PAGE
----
The controversial Dungavel Immigration Removal Centre in Lanarkshire is to be closed, the Home Office has announced.
The centre, near Strathaven, is set to close towards the end of 2017.
The Home Office said it would look to build a new short-term holding facility near Glasgow Airport.
Dungavel opened in 2001 and can hold up to 249 detainees. It is the only such centre in Scotland and has been the subject of numerous protests, which branded the site "racist and inhumane".
What is Dungavel?
The Dungavel Immigration Removal Centre, which is housed around a 19th-century hunting lodge and summer retreat of the Duke of Hamilton, is a UK government facility for detaining refugees and failed asylum seekers prior to deportation.
Why is it controversial?
The conditions at the detention centre are often criticised by campaigners, with the detainees claiming they are treated like prisoners. There is also concern about the length of time people can be detained at the centre. For many years there were protests about children being detained at Dungavel but this was stopped in 2010.
UK Immigration Minister Robert Goodwill said: "We keep our detention estate under constant review to ensure we have the right resources in the right places.
"The new short-term holding facility would provide easy access to London airports, from where most removals take place, meaning those with no right to be in the UK can be removed with less delay.
"Closing Dungavel immigration removal centre as a consequence fits with that approach and will result in a significant saving for the public purse."
Plans for the new 51-bed centre on Abbotsinch Road, beside Glasgow Airport, need approval from Renfrewshire Council.
The Home Office said the "vast majority" of stays there would be for less than a week.
The Scottish government has welcomed the closure of Dungavel but questioned the purpose of the new facility in Renfrewshire.
Communities Secretary Angela Constance said: "The Scottish government has long campaigned for the replacement of Dungavel with a more humane system, however, by introducing a rapid removal facility there is a real risk that people who have been living in Scotland will either have their opportunities to challenge their deportation restricted or be taken to immigration removal centres far away from their families, friends and legal representation.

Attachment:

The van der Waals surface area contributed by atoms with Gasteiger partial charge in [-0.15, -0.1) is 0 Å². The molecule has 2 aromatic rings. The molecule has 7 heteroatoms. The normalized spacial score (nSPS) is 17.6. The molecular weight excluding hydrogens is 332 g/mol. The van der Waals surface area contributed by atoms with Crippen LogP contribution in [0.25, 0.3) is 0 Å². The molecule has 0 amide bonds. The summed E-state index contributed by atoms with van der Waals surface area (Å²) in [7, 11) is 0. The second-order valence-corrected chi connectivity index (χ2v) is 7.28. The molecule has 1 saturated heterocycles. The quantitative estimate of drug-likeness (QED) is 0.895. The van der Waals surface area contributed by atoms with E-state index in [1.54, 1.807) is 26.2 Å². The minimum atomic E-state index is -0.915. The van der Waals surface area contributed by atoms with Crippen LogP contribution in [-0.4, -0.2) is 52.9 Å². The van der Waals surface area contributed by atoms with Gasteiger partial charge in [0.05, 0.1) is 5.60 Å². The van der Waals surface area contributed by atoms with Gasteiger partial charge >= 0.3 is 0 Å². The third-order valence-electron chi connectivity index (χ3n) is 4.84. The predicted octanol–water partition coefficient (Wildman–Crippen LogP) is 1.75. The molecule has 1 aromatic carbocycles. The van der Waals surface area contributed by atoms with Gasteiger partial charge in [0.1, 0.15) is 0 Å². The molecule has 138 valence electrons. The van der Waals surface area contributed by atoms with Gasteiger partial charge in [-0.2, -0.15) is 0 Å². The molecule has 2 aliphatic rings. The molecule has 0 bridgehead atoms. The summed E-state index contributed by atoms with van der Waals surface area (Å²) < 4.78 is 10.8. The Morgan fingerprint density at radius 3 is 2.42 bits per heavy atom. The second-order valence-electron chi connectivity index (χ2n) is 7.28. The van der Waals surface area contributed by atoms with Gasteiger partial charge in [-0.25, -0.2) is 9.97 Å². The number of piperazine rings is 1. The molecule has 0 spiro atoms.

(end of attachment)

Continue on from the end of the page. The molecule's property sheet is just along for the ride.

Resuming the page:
"This move could make it considerably more difficult for them to pursue their cases and have serious impacts on their mental health.
"We will be seeking urgent clarification from the UK government on their proposals and guarantees around the way in which asylum seekers based in Scotland facing deportation will be treated."
Dungavel, in South Lanarkshire, which is operated under contract to the Home Office by GEO Group Ltd, has been the subject of dozens of protests since it opened and has drawn widespread criticism from politicians and immigration campaigners.
More recently it has focused on the length of time detainees were held at the facility and the conditions inside.
Last year, the BBC revealed that dozens of failed asylum seekers had been held at Dungavel for months and in some cases more than a year.
This prompted a request from a delegation of trade union, religious and refugee groups to visit the centre to assesses the welfare of detainees.
When the request was declined by the Home Office, the delegation, led by the Scottish Trades Union Congress, said it was "disappointed" and "angry".
Concerns about the detention of vulnerable asylum seekers were also raised by Her Majesty's Inspectorate of Prisons in 2015.
The inspectorate found problems with reporting at Dungavel meant some vulnerable detainees were being held despite safeguards intended to prevent this. They included an alleged rape victim.
In May this year, hundreds of people, including former detainees, asylum seekers and refugees, surrounded the centre and called for its closure.
The protest, organised by pressure group, We Will Rise, branded Dungavel "racist and inhumane" and called for an end to detention of refugees and migrants.
The Home Office has consistently said that detention was part of a "firm but fair" system, of which Dungavel was an important part.
'Dignity and respect'
Green MSP Ross Greer said Dungavel's replacement in Renfrewshire should not be a carbon copy.
"The closure will be welcomed by the thousands of people traumatised by their treatment in the prison, who were held against their will in spite of not committing a crime," he said.
"The new facility is an opportunity for the UK government to begin treating these vulnerable people with some dignity and respect."
Human rights lawyer Aamer Anwar, who has represented families detained at Dungavel, called the closure "long overdue".
He urged the Scottish government to seek guarantees that there will be "rigorous and independent accountability" of the new short-term facility.
Robina Qureshi, director of the refugee and migrant homelessness charity Positive Action in Housing, said: "We say good riddance to Dungavel, which was nothing more than a scar imposed by the Westminster government on Scottish soil."
She added: "We remain concerned about what happens next. A short-term holding facility will be built at Glasgow airport making it easier to remove people to London airports from where most removals take place.
"It will be harder for lawyers and support networks to organise appeals at the eleventh hour."